When less is more
Over the years, as I’ve participated in writer’s workshops and mentored writers’ groups, I’ve encountered a number of literary habits that can keep a story from having the impact a writer so deeply desires it to have.
Why didn’t the reader get my clever punch line, or thrill when I revealed the full scale of the horror faced by my protagonist?
Sometimes the answer is simple: too many words.
I often am paid by the word. Literally. Magazines such as Analog and Interzone pay a per word rate and my contracts for ghostwriting and editing have word count milestones. It would be easy to pad my account—to write using more words than I really needed. A few extra syllables in every sentence can add up.
But that’s not something I would do for several reasons—the top two being that it’s dishonest and potentially harmful to the story.
How? A surfeit of words gives the reader more to digest before she can grasp the meaning of a sentence. The most forceful sentences are ones that get the reader from the subject to the verb in the shortest amount of time.
So if a glowing alien (or a Gluhenvolk, to us Grimm fans), jumps out from behind a recumbent cow and yells “Boo!”, there are a number of different ways to convey your hero’s reaction.
Nick jumped is more powerful and “of the moment” than
In a sudden panic so intense it made his heart leap to his throat, Nick jumped.
The second construct delays the hero’s reaction to the Gluhenvolk/alien who, in the reader’s mind, is frozen in the act of booing, as he waits for that reaction (possibly checking his watch by the glow of his shiny wrist). There’s only one way to undermine the Moment of the scene even more and that would be this:
Nick, in a sudden panic so intense it made his heart leap to his throat, jumped.
Now you’ve probably got the reader holding his breath, as well.
Yes, you want your reader to be dizzy—but with delight or fear or suspense, not lack of oxygen.
Another form excess verbiage can take is a sort of prose eddy. For example:
Given the water that was pouring over the berm, the character of the baseball diamond’s infield had turned into that of a swamp.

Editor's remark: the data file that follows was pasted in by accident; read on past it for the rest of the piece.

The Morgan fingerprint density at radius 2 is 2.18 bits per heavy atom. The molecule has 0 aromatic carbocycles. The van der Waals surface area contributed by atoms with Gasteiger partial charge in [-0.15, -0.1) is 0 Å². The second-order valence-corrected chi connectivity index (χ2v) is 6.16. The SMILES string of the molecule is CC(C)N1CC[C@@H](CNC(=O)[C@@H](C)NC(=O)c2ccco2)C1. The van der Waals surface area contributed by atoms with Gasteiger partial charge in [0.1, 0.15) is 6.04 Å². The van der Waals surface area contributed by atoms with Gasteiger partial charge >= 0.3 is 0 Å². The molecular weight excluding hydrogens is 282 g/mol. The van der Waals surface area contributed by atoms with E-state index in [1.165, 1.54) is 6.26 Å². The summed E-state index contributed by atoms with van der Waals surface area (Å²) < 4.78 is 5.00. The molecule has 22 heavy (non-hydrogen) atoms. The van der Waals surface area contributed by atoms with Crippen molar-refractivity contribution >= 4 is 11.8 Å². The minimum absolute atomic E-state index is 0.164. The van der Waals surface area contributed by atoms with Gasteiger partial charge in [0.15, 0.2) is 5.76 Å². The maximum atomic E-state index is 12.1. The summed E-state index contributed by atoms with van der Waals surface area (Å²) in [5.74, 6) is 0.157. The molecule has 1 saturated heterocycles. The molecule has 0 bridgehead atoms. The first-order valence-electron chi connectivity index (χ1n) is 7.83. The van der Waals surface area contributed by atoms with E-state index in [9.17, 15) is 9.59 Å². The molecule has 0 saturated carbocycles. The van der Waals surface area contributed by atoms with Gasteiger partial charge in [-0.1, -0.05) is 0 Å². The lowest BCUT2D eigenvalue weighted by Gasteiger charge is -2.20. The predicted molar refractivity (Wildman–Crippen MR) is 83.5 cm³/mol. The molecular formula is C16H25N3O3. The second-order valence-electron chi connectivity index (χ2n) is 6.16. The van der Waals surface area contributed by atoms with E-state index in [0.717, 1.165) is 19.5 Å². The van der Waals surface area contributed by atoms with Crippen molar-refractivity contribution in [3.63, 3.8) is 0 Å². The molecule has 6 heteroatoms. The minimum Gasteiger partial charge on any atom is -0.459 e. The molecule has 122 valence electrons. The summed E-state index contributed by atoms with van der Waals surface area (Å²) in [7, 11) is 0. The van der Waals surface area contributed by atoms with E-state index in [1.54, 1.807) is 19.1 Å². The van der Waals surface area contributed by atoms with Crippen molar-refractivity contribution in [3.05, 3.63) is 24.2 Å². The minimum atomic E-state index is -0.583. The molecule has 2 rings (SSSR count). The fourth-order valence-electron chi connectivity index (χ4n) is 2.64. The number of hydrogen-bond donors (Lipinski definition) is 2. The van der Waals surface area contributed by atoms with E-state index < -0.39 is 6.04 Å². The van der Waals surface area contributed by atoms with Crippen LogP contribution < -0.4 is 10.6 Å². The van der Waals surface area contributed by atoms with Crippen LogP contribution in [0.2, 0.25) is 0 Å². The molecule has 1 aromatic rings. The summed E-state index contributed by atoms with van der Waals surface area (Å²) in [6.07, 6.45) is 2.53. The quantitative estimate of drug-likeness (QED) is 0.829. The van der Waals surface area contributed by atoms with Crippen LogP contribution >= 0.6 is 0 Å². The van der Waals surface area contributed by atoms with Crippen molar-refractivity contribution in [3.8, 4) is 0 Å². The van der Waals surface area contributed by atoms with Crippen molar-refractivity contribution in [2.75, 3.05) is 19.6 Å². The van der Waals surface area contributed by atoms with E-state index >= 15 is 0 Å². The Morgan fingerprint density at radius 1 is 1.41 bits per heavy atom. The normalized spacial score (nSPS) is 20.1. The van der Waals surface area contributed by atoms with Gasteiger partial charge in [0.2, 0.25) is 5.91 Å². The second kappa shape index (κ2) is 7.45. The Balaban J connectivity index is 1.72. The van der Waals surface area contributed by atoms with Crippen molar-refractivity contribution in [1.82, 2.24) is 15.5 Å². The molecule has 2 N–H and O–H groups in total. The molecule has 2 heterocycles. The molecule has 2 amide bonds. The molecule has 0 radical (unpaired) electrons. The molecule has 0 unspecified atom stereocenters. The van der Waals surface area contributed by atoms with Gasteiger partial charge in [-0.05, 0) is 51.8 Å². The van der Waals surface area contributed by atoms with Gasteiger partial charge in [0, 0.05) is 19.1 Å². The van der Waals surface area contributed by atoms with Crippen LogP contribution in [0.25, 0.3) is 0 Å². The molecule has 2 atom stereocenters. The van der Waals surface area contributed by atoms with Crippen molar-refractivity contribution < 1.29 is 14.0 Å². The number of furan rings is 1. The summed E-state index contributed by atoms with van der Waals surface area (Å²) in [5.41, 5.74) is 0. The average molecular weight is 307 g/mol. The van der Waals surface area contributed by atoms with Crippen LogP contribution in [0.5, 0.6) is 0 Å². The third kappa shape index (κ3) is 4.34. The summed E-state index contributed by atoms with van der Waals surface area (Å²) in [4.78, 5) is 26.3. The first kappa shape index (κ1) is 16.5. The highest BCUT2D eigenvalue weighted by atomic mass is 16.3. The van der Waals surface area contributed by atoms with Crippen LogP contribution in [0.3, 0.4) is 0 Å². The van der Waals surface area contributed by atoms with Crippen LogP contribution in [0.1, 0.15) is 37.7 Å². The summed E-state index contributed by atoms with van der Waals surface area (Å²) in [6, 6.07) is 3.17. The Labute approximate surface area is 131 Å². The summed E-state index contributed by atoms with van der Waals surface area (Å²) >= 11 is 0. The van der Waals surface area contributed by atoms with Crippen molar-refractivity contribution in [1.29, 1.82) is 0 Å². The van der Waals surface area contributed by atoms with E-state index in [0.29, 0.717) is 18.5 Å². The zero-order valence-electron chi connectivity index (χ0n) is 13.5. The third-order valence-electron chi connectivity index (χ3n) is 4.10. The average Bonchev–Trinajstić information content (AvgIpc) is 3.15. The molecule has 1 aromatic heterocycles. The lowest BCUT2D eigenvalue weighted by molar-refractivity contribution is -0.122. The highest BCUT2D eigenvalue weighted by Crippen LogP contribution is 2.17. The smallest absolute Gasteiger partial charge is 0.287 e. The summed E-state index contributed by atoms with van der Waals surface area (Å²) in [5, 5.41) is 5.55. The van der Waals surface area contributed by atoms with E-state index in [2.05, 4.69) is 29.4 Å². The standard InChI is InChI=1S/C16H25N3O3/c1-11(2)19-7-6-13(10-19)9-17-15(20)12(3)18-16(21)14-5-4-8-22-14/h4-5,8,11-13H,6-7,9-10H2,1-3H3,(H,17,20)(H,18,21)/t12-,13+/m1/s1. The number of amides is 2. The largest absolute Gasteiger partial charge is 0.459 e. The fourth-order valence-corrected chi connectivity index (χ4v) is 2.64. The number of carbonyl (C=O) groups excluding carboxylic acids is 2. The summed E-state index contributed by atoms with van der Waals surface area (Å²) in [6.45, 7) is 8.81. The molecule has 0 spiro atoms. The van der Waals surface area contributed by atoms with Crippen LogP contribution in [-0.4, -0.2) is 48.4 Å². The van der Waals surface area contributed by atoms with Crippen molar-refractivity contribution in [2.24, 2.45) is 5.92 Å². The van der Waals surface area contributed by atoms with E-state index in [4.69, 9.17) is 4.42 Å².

I’d advise looking twice (or thrice) at any sentence that had “into that of a” in it. Think of the sentence as a garden hose. If there are kinks in the hose, the clear, pure stream of your prose is never going to reach the thirsty plant. Unkink the hose:
Water poured over the berm, turning the infield into a swamp.
When more is more
Here’s an example. George calls his younger sister, Carla, after an absence. During their conversation, Carla says:
It’s three years since mom died and you joined that cult.
Writer, George knows this. This restating of basic fact is obvious exposition. Moreover, people don’t usually talk like this. The writer could have gotten more out of this dialogue by giving the speaker a deeper agenda—generating guilt, say—and (oh, by the way) giving that same information to the reader.
What if Carla says:
Well, George, this is a surprise. I haven’t seen you since mom’s funeral. That’s what—three years without a peep? You still in that damned cult?
This extended version has a lot of subtext. It tells the reader that Carla feels her older brother abandoned the family, and at a very bad time. The dig at the cult is natural. The paragraph now does more than convey facts both characters know, it illuminates their relationship and gets to the core of the tension between them in a more natural way.
Next time: Playing the Trump Card